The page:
Boosting energy efficiency is a key part of climate action, but it also brings significant co-benefits. That was a clear message from the discussions at the UNFCCC Technology Executive Committee’s thematic dialogue on industrial energy efficiency, held during its 14th meeting in Bonn, Germany.
At the dialogue, experts from around the world discussed how to boost and scale up industrial energy efficiency in developing countries.
Benoit Lebot, from the International Partnership for Energy Efficiency Cooperation (IPEEC), noted that large “reduction potential is given by energy efficiency.” According to a recent IEA study, energy efficiency and renewable technologies have equivalent greenhouse gas reduction potential.
“The beauty of energy efficiency is that it comes with multiple benefits. A first benefit is to lower the invoice, the bills, and energy efficiency to a great extent it is cost-effective. You invest 1 and you get your 1 back in 2-3 years. And if the investment lasts for 15 years you make money,” Lebot explained.
But the list of energy efficiency benefits is long. Eric Masanet, from the International Energy Agency (IEA), said that improved energy efficiency can deliver multiple benefits across the industry value chain, leading to enhanced competitiveness, more cost-efficient production, and reduced operation and maintenance costs. It can also lower the costs of environmental compliance and improve the working environment for employees.
Similarly, Mikael Henzler from Adelphi Consult highlighted that energy efficiency in industries is essential to meet the Sustainable Development Goals (SDGs). He said the achievement of at least eight of the 17 SDGs can be supported by increasing energy efficiency (in industries) and material substitution. Also during the thematic dialogue, participants considered practical solutions implemented in countries such as China, Japan, South Africa, and the regions of Eastern Europe and Central Asia.
The event showcased successful projects that are taking place in different countries, as examples that can be replicated and scaled up:
- In Japan, the steel-making sector has become one of the most energy efficiency industries in the country. The industry achieved this by implementing energy saving measures and improving productivity. The industry also transformed itself to become an attractive supplier for manufacturing sectors in Japan by producing ‘eco products’ which allowed their customers to improve their environmental performance. For example, it began to produce high performance steel which allowed automobile companies to reduce their fuel consumption. It also began to manufacture high grade electric steel which supported power utilities to improve energy efficiency in transmission lines.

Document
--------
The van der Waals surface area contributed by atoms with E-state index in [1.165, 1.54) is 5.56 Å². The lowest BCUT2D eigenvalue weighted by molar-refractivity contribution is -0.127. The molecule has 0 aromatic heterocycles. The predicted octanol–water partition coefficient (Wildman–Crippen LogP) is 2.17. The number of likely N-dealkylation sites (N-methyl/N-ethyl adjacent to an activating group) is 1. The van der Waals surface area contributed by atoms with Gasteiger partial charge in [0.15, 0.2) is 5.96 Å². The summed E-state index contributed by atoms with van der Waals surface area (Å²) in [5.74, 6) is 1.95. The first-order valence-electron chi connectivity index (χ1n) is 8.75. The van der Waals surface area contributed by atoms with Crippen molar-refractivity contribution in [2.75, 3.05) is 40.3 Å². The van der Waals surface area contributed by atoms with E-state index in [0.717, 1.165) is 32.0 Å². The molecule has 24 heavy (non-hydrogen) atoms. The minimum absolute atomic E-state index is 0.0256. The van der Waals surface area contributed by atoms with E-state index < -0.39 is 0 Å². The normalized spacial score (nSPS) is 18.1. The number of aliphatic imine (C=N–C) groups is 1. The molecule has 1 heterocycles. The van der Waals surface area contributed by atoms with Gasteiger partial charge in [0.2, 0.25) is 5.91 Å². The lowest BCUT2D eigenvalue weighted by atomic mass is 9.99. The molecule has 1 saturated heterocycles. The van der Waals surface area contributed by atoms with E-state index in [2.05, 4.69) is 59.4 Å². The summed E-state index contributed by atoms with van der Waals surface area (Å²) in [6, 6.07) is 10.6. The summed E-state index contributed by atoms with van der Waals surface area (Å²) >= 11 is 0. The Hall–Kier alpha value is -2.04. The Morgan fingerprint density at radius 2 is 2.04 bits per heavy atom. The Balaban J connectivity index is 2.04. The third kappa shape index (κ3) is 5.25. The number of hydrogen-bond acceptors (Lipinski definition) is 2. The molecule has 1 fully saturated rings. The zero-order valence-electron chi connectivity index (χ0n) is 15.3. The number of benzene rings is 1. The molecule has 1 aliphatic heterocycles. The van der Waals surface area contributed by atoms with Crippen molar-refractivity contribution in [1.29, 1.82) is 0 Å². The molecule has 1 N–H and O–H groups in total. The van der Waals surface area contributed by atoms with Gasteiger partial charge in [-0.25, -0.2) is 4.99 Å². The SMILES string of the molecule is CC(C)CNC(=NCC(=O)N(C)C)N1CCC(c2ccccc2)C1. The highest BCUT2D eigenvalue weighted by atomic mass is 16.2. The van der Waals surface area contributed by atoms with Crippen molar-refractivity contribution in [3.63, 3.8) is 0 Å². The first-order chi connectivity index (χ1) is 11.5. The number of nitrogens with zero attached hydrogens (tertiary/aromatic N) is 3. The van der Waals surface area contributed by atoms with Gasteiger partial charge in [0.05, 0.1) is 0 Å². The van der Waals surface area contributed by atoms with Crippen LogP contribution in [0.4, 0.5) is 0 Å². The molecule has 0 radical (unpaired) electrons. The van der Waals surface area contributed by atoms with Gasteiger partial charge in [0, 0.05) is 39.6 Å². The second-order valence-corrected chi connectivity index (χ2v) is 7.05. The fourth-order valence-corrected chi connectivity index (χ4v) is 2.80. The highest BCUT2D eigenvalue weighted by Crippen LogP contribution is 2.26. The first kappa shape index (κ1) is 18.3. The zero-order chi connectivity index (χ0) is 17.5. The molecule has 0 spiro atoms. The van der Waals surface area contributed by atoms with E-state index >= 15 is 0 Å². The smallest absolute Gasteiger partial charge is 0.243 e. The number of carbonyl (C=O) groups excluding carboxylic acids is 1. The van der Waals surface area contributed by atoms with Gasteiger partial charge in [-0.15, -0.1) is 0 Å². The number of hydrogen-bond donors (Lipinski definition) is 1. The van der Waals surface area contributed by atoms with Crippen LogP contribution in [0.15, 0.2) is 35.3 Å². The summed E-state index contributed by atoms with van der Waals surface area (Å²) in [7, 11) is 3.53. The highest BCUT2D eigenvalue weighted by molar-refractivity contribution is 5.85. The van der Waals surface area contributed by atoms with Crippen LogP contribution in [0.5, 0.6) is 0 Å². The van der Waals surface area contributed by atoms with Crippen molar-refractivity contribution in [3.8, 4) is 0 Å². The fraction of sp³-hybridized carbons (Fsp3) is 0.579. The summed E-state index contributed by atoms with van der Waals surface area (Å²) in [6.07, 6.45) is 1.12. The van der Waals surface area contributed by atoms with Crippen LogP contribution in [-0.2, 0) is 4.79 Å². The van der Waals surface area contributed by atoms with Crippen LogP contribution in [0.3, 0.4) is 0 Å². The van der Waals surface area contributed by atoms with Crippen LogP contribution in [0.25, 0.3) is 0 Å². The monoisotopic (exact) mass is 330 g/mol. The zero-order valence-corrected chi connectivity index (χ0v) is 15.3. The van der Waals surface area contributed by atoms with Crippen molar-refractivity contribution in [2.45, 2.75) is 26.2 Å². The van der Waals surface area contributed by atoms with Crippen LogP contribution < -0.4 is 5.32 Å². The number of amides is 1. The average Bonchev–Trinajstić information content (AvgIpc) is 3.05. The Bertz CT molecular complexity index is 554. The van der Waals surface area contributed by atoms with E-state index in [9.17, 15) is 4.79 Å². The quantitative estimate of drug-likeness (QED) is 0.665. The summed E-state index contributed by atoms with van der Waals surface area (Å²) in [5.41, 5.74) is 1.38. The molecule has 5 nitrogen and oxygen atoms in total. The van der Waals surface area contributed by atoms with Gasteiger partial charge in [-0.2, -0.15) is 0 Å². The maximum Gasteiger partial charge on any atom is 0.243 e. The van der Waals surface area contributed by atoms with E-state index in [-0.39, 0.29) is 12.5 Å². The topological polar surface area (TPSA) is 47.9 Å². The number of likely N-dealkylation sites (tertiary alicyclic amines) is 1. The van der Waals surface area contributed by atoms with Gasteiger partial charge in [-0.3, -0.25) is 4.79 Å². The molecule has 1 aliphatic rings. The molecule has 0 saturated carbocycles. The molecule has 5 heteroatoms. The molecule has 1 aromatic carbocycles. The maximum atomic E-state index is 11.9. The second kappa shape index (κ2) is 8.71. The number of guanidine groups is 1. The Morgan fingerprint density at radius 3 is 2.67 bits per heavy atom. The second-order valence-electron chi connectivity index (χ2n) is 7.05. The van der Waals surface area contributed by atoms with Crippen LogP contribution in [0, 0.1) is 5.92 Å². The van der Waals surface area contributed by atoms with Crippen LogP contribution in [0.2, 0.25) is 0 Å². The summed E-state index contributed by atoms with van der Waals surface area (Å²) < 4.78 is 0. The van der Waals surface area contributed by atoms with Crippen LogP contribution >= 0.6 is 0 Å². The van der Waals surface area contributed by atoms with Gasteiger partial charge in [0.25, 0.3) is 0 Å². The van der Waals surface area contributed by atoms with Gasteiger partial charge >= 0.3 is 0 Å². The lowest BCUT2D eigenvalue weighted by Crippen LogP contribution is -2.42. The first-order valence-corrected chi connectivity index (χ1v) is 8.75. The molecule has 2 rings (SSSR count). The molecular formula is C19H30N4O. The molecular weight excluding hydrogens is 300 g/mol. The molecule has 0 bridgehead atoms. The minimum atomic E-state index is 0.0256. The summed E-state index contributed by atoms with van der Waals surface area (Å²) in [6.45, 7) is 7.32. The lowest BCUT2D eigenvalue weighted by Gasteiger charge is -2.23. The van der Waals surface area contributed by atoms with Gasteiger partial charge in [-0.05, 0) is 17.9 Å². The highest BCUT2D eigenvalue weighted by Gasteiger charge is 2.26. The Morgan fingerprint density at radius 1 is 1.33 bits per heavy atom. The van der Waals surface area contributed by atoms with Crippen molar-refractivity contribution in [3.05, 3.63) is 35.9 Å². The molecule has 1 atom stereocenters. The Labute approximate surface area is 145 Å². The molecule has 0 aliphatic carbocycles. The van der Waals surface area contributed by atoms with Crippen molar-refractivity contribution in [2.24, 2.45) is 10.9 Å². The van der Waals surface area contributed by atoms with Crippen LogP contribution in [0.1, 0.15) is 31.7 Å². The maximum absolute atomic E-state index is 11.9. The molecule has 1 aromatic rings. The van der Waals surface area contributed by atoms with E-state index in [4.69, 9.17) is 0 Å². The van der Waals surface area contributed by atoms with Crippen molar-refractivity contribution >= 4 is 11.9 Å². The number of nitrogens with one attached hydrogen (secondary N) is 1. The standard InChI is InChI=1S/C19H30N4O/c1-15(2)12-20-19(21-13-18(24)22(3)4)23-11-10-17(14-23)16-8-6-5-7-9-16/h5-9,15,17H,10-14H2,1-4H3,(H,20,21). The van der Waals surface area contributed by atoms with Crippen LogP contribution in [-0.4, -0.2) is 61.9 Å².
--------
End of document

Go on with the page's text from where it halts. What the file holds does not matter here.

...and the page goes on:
- In South Africa, the national government implemented a project which motivated large, medium and small enterprises to increase industrial energy efficiency through tax incentives. In the country this industry consumed a significant amount of energy but lacked capacity to undertake energy efficiency measures. Through the project, the government trained 3,200 engineers and managers as lead auditors of energy efficiency, developing local capacity for undertaking this task.
The thematic dialogue on industrial energy efficiency was part of the TEC’s 14th meeting. The TEC met from March 28 to 31 at the UNFCCC headquarters in Bonn, to take stock of its ongoing work on different workstreams related to technology policies.
Specifically, the TEC considered work on: adaptation technologies; climate technology financing; emerging and cross-cutting issues; innovation; mitigation technologies; south-south cooperation on climate technologies; and technology needs assessments.
Also, the TEC identified how to strategically guide its work to ensure that it responds to country needs and delivers impactful policy recommendations to COP 23.